By ANTHONY JOHNSON-WALSHPosted Aug 24, 2018 10:50:55WOLVERINES have been called in to help in a bid to keep a rare marine species alive during the Antarctic winter.
More than 100 scientists from around the world are being asked to come together for a “research expedition” to the South Pole, where a polar bear has been sighted since last week.
The polar bear, which has been dubbed “Gambia tourism”, is the last surviving member of the critically endangered species.
It was thought to be extinct for hundreds of years, but a sighting last week led conservationists to believe it had been spotted for the first time in over a century.
The South Pole Expedition will be conducted by scientists from the Australian Antarctic Division, the University of New South Wales, the International Union for Conservation of Nature and Natural Resources and WWF Australia.
It is the first Antarctic expedition since 2006 when an Australian team found the elusive beast.
“The Antarctic ecosystem is fragile and fragile species are in urgent need of protection and recovery,” said WWF’s chief executive David Goulburn.
“It is vital that our Antarctic wildlife and people are protected and we can ensure that the Gambia tourism is an effective conservation tool for the long term.”
The team, which includes scientists from a number of universities and universities across Australia, will be onsite in the Antarctic for at least six months to gather data and collect samples.
“We will use our scientific and technical expertise to study the behaviour of the Gambian polar bear and to assess the viability of the polar bear for human consumption in South Africa,” the Antarctic Division said in a statement.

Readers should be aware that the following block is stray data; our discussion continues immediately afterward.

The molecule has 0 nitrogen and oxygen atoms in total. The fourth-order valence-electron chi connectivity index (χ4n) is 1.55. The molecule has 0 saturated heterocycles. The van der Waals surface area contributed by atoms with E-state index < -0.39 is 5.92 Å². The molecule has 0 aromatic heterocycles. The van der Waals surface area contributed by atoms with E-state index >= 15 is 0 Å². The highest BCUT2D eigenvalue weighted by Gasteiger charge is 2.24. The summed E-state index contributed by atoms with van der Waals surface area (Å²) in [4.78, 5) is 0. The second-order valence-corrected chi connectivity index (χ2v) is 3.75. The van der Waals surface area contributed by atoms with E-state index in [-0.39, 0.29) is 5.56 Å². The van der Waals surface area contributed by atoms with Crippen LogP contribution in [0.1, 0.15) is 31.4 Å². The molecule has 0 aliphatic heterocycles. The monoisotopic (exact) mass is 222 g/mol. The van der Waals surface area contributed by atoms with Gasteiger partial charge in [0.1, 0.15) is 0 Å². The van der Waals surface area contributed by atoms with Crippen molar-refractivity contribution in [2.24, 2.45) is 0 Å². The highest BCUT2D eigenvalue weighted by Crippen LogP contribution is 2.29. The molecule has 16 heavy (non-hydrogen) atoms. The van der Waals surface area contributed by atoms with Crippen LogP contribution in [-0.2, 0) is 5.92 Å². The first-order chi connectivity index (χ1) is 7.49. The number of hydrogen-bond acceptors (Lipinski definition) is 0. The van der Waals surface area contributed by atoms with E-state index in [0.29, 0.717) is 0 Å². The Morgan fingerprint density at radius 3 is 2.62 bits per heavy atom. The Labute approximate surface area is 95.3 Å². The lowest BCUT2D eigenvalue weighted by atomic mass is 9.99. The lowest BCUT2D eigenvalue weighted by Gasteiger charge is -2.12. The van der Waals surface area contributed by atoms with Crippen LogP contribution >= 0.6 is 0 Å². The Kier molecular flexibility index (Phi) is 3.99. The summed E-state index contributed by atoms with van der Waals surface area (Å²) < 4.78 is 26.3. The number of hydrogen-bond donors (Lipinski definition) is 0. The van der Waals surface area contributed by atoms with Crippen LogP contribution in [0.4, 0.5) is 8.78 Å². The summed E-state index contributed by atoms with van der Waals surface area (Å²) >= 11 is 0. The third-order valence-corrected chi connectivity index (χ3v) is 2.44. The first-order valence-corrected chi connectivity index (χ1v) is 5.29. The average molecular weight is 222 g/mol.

“It is a crucial part of the conservation of the South Antarctic ecosystem that we understand the behaviour and physiology of these critically endangered animals, and we are determined to bring the Gambias tourism to the attention of the world’s conservation community.”
Scientists will use satellite imagery to measure the animal’s body temperature, the humidity in its fur and its salivary gland.
The Antarctic Division is also planning to conduct fieldwork and a research cruise.
“This expedition is the culmination of the work we are doing for Gambia, but it is also the start of something bigger,” the statement said.
“In addition to the exploration and research, we are keen to share our expertise and knowledge with the international community, as well as with the world as a whole, to help understand the importance of the Antarctic environment for our species and our society.”
Gambias tourism is a unique venture, as it is the only non-native species of polar bear in the world.
It will be a new venture for WWF.
The organization has been conducting research on polar bears in the Southern African country since 2002.
In February 2018, WWF announced a plan to reintroduce the species to Gambia.
It was the first step towards that goal.
The group is now asking international and regional partners to help them reintroduce Gambias to the island nation.
“Our goal is to see Gambias return to the Gambi island, so that it can thrive,” WWF Africa’s director of programmes, Simon Tumas, said in the statement.
The team has been travelling to the south of the country since June.
It has spent a total of 20 days in Gambia so far.